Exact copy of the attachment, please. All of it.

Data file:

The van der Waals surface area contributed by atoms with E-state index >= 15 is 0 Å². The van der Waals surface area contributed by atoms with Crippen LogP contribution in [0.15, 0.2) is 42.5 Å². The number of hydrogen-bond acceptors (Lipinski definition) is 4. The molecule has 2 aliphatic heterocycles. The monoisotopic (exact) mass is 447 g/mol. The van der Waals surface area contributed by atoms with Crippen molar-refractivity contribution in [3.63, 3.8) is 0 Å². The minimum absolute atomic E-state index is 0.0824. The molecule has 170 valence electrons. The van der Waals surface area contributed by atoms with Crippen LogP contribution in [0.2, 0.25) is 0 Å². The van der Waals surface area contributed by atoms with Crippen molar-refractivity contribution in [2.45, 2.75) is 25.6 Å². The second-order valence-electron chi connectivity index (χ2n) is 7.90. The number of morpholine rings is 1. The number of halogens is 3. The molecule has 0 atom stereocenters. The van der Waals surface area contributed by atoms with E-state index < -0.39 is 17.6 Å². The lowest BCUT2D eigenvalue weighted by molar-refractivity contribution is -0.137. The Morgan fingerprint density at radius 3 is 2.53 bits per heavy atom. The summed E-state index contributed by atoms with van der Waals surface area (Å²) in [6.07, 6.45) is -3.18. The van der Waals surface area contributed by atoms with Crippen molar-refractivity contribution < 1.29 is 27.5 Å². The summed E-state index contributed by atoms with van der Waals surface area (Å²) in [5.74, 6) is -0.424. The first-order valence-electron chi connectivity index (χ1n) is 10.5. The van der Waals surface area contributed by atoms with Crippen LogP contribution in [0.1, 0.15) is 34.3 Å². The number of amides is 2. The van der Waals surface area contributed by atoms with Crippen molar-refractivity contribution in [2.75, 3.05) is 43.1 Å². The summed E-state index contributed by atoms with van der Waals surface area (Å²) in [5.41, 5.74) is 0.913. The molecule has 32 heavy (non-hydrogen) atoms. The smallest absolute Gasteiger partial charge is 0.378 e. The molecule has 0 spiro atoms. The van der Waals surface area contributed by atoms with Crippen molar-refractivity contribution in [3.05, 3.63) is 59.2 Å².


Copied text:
The van der Waals surface area contributed by atoms with E-state index >= 15 is 0 Å². The van der Waals surface area contributed by atoms with Crippen LogP contribution in [0.15, 0.2) is 42.5 Å². The number of hydrogen-bond acceptors (Lipinski definition) is 4. The molecule has 2 aliphatic heterocycles. The monoisotopic (exact) mass is 447 g/mol. The van der Waals surface area contributed by atoms with Crippen molar-refractivity contribution in [3.63, 3.8) is 0 Å². The minimum absolute atomic E-state index is 0.0824. The molecule has 170 valence electrons. The van der Waals surface area contributed by atoms with Crippen LogP contribution in [0.2, 0.25) is 0 Å². The van der Waals surface area contributed by atoms with Crippen molar-refractivity contribution in [2.45, 2.75) is 25.6 Å². The second-order valence-electron chi connectivity index (χ2n) is 7.90. The number of morpholine rings is 1. The number of halogens is 3. The molecule has 0 atom stereocenters. The van der Waals surface area contributed by atoms with E-state index < -0.39 is 17.6 Å². The lowest BCUT2D eigenvalue weighted by molar-refractivity contribution is -0.137. The Morgan fingerprint density at radius 3 is 2.53 bits per heavy atom. The summed E-state index contributed by atoms with van der Waals surface area (Å²) in [6.07, 6.45) is -3.18. The van der Waals surface area contributed by atoms with Crippen molar-refractivity contribution < 1.29 is 27.5 Å². The summed E-state index contributed by atoms with van der Waals surface area (Å²) in [5.74, 6) is -0.424. The first-order valence-electron chi connectivity index (χ1n) is 10.5. The van der Waals surface area contributed by atoms with Crippen LogP contribution in [0.1, 0.15) is 34.3 Å². The number of amides is 2. The van der Waals surface area contributed by atoms with Crippen molar-refractivity contribution in [2.75, 3.05) is 43.1 Å². The summed E-state index contributed by atoms with van der Waals surface area (Å²) in [5.41, 5.74) is 0.913. The molecule has 32 heavy (non-hydrogen) atoms. The smallest absolute Gasteiger partial charge is 0.378 e. The molecule has 0 spiro atoms. The van der Waals surface area contributed by atoms with Crippen molar-refractivity contribution in [3.05, 3.63) is 59.2 Å².